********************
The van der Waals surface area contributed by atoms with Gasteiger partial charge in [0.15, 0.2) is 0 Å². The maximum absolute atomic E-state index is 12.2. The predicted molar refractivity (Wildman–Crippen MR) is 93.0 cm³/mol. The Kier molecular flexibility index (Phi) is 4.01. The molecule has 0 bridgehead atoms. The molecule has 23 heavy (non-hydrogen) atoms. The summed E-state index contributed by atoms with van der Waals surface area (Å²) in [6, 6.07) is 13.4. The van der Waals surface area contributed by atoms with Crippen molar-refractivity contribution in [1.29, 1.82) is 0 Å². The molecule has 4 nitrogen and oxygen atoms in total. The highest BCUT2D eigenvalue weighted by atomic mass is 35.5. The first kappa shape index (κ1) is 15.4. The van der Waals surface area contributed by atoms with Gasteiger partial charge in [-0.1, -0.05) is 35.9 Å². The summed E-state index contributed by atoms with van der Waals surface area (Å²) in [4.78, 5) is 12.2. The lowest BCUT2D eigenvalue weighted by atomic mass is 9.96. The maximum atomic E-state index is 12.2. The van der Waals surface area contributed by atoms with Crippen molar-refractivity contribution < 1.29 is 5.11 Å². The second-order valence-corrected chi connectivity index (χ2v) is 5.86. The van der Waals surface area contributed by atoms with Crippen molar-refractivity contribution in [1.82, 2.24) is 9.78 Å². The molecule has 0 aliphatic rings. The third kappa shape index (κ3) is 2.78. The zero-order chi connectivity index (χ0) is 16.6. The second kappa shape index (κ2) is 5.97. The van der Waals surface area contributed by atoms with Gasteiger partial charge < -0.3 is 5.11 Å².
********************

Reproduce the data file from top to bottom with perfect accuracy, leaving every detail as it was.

The van der Waals surface area contributed by atoms with Gasteiger partial charge in [0.15, 0.2) is 0 Å². The maximum absolute atomic E-state index is 12.2. The predicted molar refractivity (Wildman–Crippen MR) is 93.0 cm³/mol. The Kier molecular flexibility index (Phi) is 4.01. The molecule has 0 bridgehead atoms. The molecule has 23 heavy (non-hydrogen) atoms. The summed E-state index contributed by atoms with van der Waals surface area (Å²) in [6, 6.07) is 13.4. The van der Waals surface area contributed by atoms with Crippen molar-refractivity contribution in [1.29, 1.82) is 0 Å². The molecule has 4 nitrogen and oxygen atoms in total. The highest BCUT2D eigenvalue weighted by atomic mass is 35.5. The first kappa shape index (κ1) is 15.4. The van der Waals surface area contributed by atoms with Gasteiger partial charge in [-0.1, -0.05) is 35.9 Å². The summed E-state index contributed by atoms with van der Waals surface area (Å²) in [4.78, 5) is 12.2. The lowest BCUT2D eigenvalue weighted by atomic mass is 9.96. The maximum atomic E-state index is 12.2. The van der Waals surface area contributed by atoms with Crippen molar-refractivity contribution < 1.29 is 5.11 Å². The second-order valence-corrected chi connectivity index (χ2v) is 5.86. The van der Waals surface area contributed by atoms with Crippen molar-refractivity contribution in [1.82, 2.24) is 9.78 Å². The molecule has 0 aliphatic rings. The third kappa shape index (κ3) is 2.78. The zero-order chi connectivity index (χ0) is 16.6. The second kappa shape index (κ2) is 5.97. The van der Waals surface area contributed by atoms with Gasteiger partial charge < -0.3 is 5.11 Å².